Exploring the Dhrupad-Dikshitar connection
HOUSTON, TX: Be it abhangs, bhajans and ashtapadis being sung in raagams like Behaag, Desh, and Khamaas, Carnatic music has adapted several Hindustani compositions into the kutcheri format. Except for an occasional Daasar padam of Pt. Bhimsen Joshi or a Charukesi of Pandit Ravi Shankar, the same cannot be said emphatically about Hindustani music.
“Meditative Moments: Guruguha – Dhruvapada” by Padmashri Gundecha brothers curated by visionary musicologist Kanniks Kannikeswaran was a unique, first-of-its-kind presentation that included South Indian composer Muthuswamy Dikshitar’s compositions that resemble Dhrupad music in structure and flow.
Experiencing this concert added credence to the idea that some of Dikshitar’s work might have been inspired by Dhrupad, possibly during his five year stay in Benaras with his guru Chidambaranatha Yogi. It should be borne in mind that traditional Dikshitar compositions such as Budhamaasrayami or Sri Kaalahasteesa in purely South Indian raagams would not be comparable to Dhrupad.
In Kanniks’ opinion, “regardless of whether Dikshitar was inspired by Dhrupad or not, some of his compositions and Dhrupad stutis seem to reach towards a common source, a syllable based approach to Indian classical music, something that both the North and South traditions of Indian classical music can relate to; something at the core of a pan Indian musical tradition.”
Asked how this idea came about, Kanniks said, “I heard some Shiva stutis by Gundecha in a CD recording in February 2002. I was blown away by how similar the stutis sounded to Dikshitar’s rupaka taala kritis. Ever since then I got deeper into the study of both Dhrupad and Dikshitar. I visited the Gundecha brothers’ Dhrupad Gurukula in Bhopal, India in 2011 and sang compositions of Dikshitar that resemble Dhrupad. They were very receptive to the idea of a unified presentation of Dhrupad and Dikshitar.”
The concert started with the well-known Dikshitar composition Ardhanaareesvaram after an elaborate aalaap in Raag Kumudakriya. Talking about this opening piece, Kanniks says, “Kumudakriya is a not very frequently heard raga; it is uniquely seen in Dikshitar tradition. When I first proposed this composition to the Gundecha brothers, they loved it. Ramakant Ji sang with me phrase after phrase when we first met in Bhopal; that was the beginning. What the brothers rendered in Houston was unforgettable.”
The natural choice for the next piece was Dikshitar’s Parimala Ranganaatham in Hamir, which is a common North Indian raga. When Kanniks had sung this composition to Dhrupad maestro Ustad Fariduddin Dagar at IIT Bombay in 2005, he had remarked “Yeh toh Dhrupad hi hai.”
The last two pieces were traditional and popular Dhrupad pieces that are not composed by Dikshitar but remind us of his compositions in terms of their lyrics and structure. The compositions were Jayati Jayati Sri Ganesh in Malkauns and Shiva Shiva Shiva in Adaanaa. The last piece “Shiva Shiva Shiva” is a megahit of the Gundecha brothers that they get requested to sing wherever they go.
The pakhaawaj support from their brother Akhilesh Gundecha especially for this finale was outstanding.
When asked about the significance of this memorable concert, Umakant and Ramakant Gundecha said that “We hope this will open new dimensions of Dikshitar compositions and also that more North Indian musicians will come to take up South Indian music. This concert is a sign of great possibility of accessing each other’s music.”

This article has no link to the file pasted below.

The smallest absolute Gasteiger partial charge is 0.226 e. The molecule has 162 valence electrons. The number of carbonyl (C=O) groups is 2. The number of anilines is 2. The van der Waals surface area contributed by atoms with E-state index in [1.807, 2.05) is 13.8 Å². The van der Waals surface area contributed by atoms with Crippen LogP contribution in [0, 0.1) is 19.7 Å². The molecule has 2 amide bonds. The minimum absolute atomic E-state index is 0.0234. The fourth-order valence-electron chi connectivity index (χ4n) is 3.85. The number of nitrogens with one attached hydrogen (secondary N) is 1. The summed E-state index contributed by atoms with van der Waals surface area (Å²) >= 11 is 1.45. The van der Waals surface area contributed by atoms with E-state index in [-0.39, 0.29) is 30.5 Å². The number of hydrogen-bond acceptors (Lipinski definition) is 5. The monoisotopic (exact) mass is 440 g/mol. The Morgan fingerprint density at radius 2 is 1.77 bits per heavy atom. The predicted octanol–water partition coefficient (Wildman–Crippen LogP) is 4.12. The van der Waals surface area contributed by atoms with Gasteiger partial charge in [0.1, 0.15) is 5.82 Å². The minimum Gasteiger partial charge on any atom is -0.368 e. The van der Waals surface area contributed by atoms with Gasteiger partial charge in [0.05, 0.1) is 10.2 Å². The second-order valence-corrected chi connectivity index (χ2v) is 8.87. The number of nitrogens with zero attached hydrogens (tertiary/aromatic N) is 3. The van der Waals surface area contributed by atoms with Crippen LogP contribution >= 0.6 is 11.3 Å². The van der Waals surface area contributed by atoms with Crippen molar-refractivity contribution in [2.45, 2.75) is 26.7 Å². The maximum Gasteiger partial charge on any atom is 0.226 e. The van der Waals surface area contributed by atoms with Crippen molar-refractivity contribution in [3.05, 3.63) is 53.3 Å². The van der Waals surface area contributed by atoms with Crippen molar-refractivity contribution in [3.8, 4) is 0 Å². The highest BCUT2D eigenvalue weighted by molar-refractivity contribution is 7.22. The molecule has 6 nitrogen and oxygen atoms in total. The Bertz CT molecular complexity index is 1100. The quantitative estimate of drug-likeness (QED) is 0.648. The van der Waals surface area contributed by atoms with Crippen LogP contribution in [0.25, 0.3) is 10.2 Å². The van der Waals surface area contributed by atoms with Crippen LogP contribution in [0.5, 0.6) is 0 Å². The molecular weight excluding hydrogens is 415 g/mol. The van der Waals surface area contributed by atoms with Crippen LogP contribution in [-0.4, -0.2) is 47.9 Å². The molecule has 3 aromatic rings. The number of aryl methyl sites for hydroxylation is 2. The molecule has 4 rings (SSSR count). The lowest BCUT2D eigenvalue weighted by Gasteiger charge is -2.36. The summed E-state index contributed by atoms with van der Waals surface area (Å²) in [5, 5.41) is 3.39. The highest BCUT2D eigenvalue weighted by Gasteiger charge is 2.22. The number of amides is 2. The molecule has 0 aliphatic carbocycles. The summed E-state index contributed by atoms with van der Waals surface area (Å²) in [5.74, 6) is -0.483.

Reflecting on their collaboration, the Gundecha brothers said: “We are very thankful to Shri Kanniks Ji for proposing this project to us and to help us learn these compositions. It was a very smooth and productive experience to work with him. We hope we can carry on such work.” Kanniks adds that “it has been a joy working with the Gundecha brothers, trading notation back and forth, and the numerous skype sessions. I admire their simplicity, their willingness to explore, and the combination of their pure Hindi and their tech savviness!”
The next steps are to perform similar concerts at other locations and make a recording of a few Dikshitar compositions in Dhrupad style. However, a live performance is no substitute for a recording. To have experienced this unique concert featuring the best Dhrupad vocalists of our times singing Dikshitar compositions on the full moon night of Buddha Poornima was simply an unforgettable magical experience.
Kanniks Kannikeswaran is an award winning visionary composer, music educator and scholar whose work has been performed in and has had an impact in several parts of the world. Kanniks is the pioneer of the Indian American choral movement. His far reaching work in this area has led to the founding of Indian community choirs in several places such as Cincinnati OH, Allentown PA, Tampa FL, Houston TX, Minneapolis MN and more.
Kanniks has collaborated with artists such as The Gundecha Brothers, Lakshmi Shankar, Mallika Sarabhai, with the Cincinnati Chamber Orchestra to name a few and his work has been performed by large ensembles at the National University of Singapore. Kanniks has been teaching at the University of Cincinnati in the capacity of an Adjunct Faculty since 1994.
Kanniks’ award winning research and recording of the 18th century Indo Colonial music of India is beginning to have an impact on Indian musical pedagogy. Kanniks is often described as a renaissance personality who effortlessly traverses diverse disciplines such as music, spirituality and management. He has won prestigious awards such as the McKnight Fellowship and the Ohio Heritage Fellowship. He is the founder of the ‘American School of Indian Art’, an Institution committed to bringing the best of the East and the West to the Indian American Diaspora and beyond.
Prakash M Swamy